May 24, 2018
Outdoors Latest News | Poll Questions | Mark Eves | Any-Deer Permits | RCV Strategy

Tracking Hope will help map migration routes

By Chris Corio, Special to the News

Earlier this month a celebrity passed by the coast of Maine on her way to St. Croix in the U.S. Virgin Islands. She is accustomed to travel, having already flown from Alaska to the Hudson Bay in eastern Canada, before resuming her southbound flight.

By the time she’d reached St. Croix, she’d been flying nonstop for six days and had traveled 3, 500 miles. She flew nearly half of that distance out over the open ocean — where a storm or a loss of energy reserves would have meant certain death.

She is Hope, a shorebird known as a whimbrel. She is smaller than a mallard duck and weighs little more than a pound.

Hope was first caught and fitted with a satellite transmitter in May on the Delmarva Peninsula of Virginia. She traveled from Virginia to James Bay, in Canada, where she spent three weeks “staging” — feeding and building up energy reserves — and then went on to the MacKenzie River near Alaska. She continued on to the Beaufort Sea where she spent an additional two weeks of staging.

Whimbrels breed and raise young in the high Arctic, but this summer turned out to be a poor year for many birds in the far north. As described in the Virginia News and Advance, reports of a late thaw and 100 percent snow coverage into the month of June in some portions of the Arctic meant reproductive failure, and Hope apparently did not stay to breed. Instead, she continued on to Hudson Bay, where she stayed for more than a month before beginning her marathon migration southward.

Hope’s journey is likely not over — whimbrels winter along the coasts of central and South America. She may have at least several hundred more miles to travel yet.

The Center for Conservation Biology at the College of William and Mary, along with the Nature Conservancy in Virginia, hopes to establish migratory routes and identify key staging areas by fitting Hope and other birds with the satellite transmitters and tracking their movements.

According to the CCB, Hope has traveled more than 13,000 miles since late May. Another whimbrel, nicknamed Winny, was fitted with a transmitter in spring 2008, initially making the trip from Virginia to the MacKenzie River. This “documented an entirely unexpected migration route between the mid-Atlantic coast and the northwestern Arctic.”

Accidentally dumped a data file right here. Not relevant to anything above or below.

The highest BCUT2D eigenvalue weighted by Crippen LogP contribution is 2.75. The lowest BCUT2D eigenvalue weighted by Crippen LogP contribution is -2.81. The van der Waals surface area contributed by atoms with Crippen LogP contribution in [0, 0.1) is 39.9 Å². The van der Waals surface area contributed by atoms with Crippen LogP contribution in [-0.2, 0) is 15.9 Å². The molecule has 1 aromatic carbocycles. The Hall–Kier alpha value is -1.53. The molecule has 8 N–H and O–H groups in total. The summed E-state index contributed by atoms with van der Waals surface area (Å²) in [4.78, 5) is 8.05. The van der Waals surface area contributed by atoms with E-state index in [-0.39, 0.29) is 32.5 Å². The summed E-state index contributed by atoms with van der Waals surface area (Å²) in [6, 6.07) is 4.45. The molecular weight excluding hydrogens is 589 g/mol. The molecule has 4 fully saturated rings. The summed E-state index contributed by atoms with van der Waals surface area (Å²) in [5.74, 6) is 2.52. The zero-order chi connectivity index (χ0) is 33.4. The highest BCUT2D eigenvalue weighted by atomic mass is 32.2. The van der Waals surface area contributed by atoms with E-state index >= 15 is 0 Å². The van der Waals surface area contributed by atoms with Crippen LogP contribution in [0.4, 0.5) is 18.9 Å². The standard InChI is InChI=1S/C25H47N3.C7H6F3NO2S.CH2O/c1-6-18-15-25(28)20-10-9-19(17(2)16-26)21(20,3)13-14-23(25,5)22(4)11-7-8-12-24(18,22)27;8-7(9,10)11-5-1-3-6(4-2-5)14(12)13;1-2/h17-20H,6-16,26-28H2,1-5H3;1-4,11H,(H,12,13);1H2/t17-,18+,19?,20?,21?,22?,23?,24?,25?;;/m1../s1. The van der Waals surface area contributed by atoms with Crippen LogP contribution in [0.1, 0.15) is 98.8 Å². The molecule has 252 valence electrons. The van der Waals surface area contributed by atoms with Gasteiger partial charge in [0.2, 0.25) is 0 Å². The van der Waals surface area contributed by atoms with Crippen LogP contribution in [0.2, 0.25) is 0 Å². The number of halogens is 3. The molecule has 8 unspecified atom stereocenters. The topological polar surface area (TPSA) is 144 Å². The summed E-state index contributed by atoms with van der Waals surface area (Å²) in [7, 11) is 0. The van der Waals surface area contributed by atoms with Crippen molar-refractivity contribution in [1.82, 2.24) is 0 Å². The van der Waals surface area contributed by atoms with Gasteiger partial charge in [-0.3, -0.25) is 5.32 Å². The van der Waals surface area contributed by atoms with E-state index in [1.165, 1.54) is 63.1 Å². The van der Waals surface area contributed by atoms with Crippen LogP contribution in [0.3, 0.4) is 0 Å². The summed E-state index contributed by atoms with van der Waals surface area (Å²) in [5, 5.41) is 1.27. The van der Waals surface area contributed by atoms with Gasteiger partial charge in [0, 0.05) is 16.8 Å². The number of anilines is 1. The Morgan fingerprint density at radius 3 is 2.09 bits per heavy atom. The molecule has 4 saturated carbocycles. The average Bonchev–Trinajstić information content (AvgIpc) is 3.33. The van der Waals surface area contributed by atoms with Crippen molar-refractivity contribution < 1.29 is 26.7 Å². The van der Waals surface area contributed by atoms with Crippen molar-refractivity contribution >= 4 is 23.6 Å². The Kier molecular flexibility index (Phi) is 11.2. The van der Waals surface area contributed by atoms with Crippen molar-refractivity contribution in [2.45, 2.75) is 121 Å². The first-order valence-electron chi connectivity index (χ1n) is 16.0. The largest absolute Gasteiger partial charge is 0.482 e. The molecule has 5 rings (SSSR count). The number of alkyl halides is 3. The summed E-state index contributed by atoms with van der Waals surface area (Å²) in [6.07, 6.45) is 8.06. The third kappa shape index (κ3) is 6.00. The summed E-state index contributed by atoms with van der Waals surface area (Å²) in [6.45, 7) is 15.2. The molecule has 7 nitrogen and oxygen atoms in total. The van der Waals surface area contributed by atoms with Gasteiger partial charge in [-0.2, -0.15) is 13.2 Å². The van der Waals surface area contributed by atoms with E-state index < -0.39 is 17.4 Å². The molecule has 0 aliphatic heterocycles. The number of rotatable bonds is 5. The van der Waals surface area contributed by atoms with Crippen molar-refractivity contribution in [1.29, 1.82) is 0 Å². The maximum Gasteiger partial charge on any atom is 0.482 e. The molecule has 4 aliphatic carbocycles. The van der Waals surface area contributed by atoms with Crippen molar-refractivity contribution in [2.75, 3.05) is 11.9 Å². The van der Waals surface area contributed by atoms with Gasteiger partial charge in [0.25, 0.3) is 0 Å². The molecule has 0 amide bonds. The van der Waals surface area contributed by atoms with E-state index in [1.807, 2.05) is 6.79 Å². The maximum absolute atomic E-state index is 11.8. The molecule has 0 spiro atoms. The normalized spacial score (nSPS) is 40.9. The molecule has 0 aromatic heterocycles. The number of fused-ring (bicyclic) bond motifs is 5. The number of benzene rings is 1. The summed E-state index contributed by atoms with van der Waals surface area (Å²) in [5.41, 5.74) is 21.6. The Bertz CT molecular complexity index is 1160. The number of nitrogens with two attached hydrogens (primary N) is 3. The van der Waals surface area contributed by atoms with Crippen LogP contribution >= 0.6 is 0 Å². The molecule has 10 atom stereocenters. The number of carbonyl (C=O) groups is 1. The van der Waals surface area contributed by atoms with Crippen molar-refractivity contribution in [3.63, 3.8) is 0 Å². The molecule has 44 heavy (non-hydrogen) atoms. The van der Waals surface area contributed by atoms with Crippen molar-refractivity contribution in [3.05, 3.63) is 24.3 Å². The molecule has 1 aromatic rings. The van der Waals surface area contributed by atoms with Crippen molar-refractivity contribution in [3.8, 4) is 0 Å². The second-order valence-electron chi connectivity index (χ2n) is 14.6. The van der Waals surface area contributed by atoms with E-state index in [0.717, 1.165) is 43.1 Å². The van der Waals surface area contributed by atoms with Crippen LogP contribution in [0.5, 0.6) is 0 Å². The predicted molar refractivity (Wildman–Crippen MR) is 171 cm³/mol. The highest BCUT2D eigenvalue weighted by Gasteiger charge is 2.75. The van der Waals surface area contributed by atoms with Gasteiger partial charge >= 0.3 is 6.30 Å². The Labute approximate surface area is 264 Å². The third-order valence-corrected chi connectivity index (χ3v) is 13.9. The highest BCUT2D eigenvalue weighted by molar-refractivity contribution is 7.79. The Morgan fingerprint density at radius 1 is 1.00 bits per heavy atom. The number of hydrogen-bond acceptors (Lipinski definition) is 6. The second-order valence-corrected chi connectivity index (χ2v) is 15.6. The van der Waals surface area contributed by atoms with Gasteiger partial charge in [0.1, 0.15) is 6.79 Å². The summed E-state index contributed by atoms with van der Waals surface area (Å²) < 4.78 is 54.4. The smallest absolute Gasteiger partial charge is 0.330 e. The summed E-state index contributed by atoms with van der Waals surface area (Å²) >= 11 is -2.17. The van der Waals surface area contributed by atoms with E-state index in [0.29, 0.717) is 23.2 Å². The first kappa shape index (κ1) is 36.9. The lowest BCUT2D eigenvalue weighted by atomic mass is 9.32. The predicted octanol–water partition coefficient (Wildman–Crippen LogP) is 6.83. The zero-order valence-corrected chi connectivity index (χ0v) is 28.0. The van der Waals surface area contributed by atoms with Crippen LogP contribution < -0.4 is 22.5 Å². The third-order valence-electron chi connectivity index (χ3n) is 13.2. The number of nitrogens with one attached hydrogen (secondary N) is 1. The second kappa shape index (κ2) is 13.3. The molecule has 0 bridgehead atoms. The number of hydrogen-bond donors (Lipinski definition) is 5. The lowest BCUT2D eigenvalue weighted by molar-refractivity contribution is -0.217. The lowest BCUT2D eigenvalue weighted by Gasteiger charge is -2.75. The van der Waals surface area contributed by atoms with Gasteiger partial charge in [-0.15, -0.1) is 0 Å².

Winny made the 3,200-mile-plus flight in 146 hours, setting a distance record for the species. This also “highlighted the hemispheric importance of the Delmarva Peninsula as a staging area for migratory shorebirds,” according to the CCB.

Staging grounds are areas that provide a super abundance of food within a very short period of time for thousands, even millions, of shorebirds all at once. They time their migrations to arrive at these sites just as this high rate of productivity is beginning. Examples of such areas across the United States are Alaska’s Copper River Delta, Gray’s Harbor in Washington, eastern Canada’s Bay of Fundy, the Cheyenne Bottoms of Kansas, and areas of the Delmarva Peninsula, to name a few.

However, any exposed sandflats or mudflats along the coast or the banks of rivers, lakes or ponds provide foraging ground for small numbers of migrating shorebirds. In fact, for the last few days I’ve been seeing spotted sandpipers along the mud margins of the drainage pond behind where I work.

Whimbrels are intertidal foraging specialists. Their long, slender, decurved bills are adept at probing the soft sand for invertebrates such as marine worms, mollusks and crabs. Interestingly, according to the “Birds of North America” species account, the whimbrel’s decurved bill matches the curve of fiddler crabs’ burrows of Panama and, to a lesser extent, Cape Cod, Mass.

Shorebird migration has been ongoing for several weeks now, having started in July. At the time of this writing, Hope presumably is still in St. Croix. Hopefully she survived Hurricane Bill and tropical storm Danny.

For more information, go to the Center for Conservation Biology Web site, at: There are also articles available on the College of William and Mary Web site:

Also, for more information on conserving breeding, wintering and staging grounds for migratory birds, visit the Important Bird Areas Program Web site at

Have feedback? Want to know more? Send us ideas for follow-up stories.

You may also like